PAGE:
Human neutrophil chemokinesis and polarization induced by hyaluronic acid derivatives

Davide Campoccia, John A. Hunt, Patrick J. Doherty, Sheng P. Zhong, Lanfranco Callegaro, Luca Benedetti, David F. Williams

Research output: Contribution to journalArticle


Neutrophils and macrophages are known to undergo significant modifications in their morphology and basal metabolism in response to chemical factors, in particular changes in the shape, movement, phagocytic activity and degranulation. These phenomena often involve an increase in chemokinesis and cellular secretory activity, usually expressed in antimicrobial activity. Once activated, the cells can move quickly towards the source of the stimulus, where they produce and release great amounts of enzymes (e.g. proteases, hydrolases, lysozyme) and reactive oxygen metabolites (e.g. O- 2, H2O2, OH). This study has examined the ability of surfaces of selected biomaterials to influence neutrophil morphology and locomotion. The surface of two films derived from hyaluronic acid derivatives were compared with that of glass. The two hyaluronic acid derivatives, despite having a similar chemical structure, were shown to interact with human neutrophils in different ways. A hyaluronic acid ethyl ester stimulated the whole population of neutrophils to take up a non-spherical morphology (polarize) and to move with a velocity similar to that of N-formyl-methionine-leucine-phenylalanine-stimulated cells on a glass surface. In contrast, only 44% of the examined cells on the surface of hyaluronic acid benzyl estei were polarized and their mean speed was only slightly higher with respect to that found with non-stimulated cells on glass. Moreover, while on the benzyl ester and on glass a correlation between neutrophil circularity (i.e. the shape of the cell) and cell speed was found, the ethyl ester did not show any correlation.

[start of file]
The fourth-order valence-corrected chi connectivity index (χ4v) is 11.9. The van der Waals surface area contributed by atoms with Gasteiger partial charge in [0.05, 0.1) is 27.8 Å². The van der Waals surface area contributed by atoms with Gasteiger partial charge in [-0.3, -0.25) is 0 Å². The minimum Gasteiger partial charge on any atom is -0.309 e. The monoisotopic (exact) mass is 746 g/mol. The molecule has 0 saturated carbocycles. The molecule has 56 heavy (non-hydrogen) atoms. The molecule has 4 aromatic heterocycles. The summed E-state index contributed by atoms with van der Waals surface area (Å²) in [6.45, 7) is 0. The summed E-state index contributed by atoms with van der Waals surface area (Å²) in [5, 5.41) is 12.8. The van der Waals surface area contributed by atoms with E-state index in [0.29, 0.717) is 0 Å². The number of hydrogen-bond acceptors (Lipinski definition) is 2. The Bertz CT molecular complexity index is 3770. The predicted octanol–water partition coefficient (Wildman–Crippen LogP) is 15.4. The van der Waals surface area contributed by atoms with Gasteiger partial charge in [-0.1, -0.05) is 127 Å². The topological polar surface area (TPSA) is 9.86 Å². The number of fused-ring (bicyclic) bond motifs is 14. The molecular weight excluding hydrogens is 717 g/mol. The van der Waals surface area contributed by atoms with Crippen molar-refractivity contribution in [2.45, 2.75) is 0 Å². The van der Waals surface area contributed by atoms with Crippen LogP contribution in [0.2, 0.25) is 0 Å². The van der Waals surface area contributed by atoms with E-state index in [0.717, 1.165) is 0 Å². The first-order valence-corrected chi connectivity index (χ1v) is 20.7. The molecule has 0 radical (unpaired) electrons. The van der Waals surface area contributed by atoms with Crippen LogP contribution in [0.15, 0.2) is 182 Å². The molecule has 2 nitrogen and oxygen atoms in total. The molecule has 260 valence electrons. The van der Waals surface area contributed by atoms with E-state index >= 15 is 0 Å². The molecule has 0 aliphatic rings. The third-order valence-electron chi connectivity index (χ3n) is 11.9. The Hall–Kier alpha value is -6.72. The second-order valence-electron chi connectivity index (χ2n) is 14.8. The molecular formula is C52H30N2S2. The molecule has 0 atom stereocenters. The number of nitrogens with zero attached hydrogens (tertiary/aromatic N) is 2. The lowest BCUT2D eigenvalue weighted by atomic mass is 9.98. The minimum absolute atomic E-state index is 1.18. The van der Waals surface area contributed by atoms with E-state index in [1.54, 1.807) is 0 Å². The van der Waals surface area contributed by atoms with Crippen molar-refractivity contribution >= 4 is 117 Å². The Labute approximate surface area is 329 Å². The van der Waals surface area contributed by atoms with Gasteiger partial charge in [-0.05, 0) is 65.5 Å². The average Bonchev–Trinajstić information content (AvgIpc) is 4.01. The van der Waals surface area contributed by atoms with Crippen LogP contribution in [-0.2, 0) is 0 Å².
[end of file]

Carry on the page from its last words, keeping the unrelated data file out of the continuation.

Original languageEnglish
Pages (from-to)1135-1139
Number of pages5
Issue number15
Publication statusPublished - 1993


  • Hyaluronic acid
  • neutrophil chemokinesis
  • neutrophil polarization

ASJC Scopus subject areas

  • Biotechnology
  • Bioengineering
  • Biomedical Engineering

Fingerprint Dive into the research topics of 'Human neutrophil chemokinesis and polarization induced by hyaluronic acid derivatives'. Together they form a unique fingerprint.

  • Cite this

    Campoccia, D., Hunt, J. A., Doherty, P. J., Zhong, S. P., Callegaro, L., Benedetti, L., & Williams, D. F. (1993). Human neutrophil chemokinesis and polarization induced by hyaluronic acid derivatives. Biomaterials, 14(15), 1135-1139.